When the show came along, they were excited about it. The concept sounded so good — so close to what we were doing right now or in the midst of the pandemic when it came to design — that I was like, "How could I say no?" They were so excited that their enthusiasm was infectious. I was like, "If they're anxious to meet me, then you know what? I'll talk to them."

Have you noticed any differences between the homeowners on the show and your normal high-budget clients, besides their budget?

One of the biggest things that I appreciate most about the television clients is that they actually are exuding even more trust. We're not spending as much money, but they didn't have time to research me and interview designers and decide if my aesthetic works with theirs or even if our personalities would mesh. It's a big risk to invite myself and my team into their home, so any time I have an opportunity to do my job, I'm incredibly grateful.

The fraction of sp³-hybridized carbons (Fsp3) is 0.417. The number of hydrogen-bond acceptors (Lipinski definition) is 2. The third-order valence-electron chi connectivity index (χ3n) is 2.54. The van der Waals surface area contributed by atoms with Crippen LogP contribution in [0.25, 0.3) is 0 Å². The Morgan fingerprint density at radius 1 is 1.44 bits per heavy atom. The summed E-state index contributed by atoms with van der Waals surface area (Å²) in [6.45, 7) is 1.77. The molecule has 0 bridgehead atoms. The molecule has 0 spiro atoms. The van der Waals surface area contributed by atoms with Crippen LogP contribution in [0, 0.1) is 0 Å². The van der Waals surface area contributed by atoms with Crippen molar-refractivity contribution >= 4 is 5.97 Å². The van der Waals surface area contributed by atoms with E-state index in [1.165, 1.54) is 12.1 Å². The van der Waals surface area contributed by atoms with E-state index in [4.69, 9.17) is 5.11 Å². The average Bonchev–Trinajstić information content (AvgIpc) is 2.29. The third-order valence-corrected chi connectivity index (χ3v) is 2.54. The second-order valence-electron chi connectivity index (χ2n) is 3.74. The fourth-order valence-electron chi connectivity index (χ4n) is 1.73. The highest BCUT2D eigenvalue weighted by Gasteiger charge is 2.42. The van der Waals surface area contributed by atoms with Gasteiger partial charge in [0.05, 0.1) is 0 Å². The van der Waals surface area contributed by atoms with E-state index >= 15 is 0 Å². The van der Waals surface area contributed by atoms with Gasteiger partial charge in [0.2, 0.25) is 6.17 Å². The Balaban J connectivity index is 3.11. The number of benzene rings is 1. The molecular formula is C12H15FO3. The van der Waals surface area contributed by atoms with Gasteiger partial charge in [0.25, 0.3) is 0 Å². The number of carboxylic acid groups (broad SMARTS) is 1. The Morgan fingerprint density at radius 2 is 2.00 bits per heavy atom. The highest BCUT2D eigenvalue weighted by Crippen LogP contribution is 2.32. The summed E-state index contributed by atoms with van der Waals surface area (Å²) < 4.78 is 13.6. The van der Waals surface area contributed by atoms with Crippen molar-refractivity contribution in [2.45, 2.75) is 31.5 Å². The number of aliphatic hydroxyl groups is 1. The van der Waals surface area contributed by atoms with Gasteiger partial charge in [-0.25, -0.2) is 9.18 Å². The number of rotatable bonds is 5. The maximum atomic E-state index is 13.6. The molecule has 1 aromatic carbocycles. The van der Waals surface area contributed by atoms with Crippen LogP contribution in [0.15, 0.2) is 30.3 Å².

The biggest difference is how much trust, not to mention the timeline. The timeline is virtually impossible and ridiculous. However, everybody has a vested interest, and we make it happen.

Michel Smith Boyd got to choose his own dream team to star on the show

Can you tell me about the other builders and designers of your team? Did you know them and work with them before the show?

One of the things that I'm so lucky about [is] they built the show for me, but also that I got to cast the show. My friends are my castmates.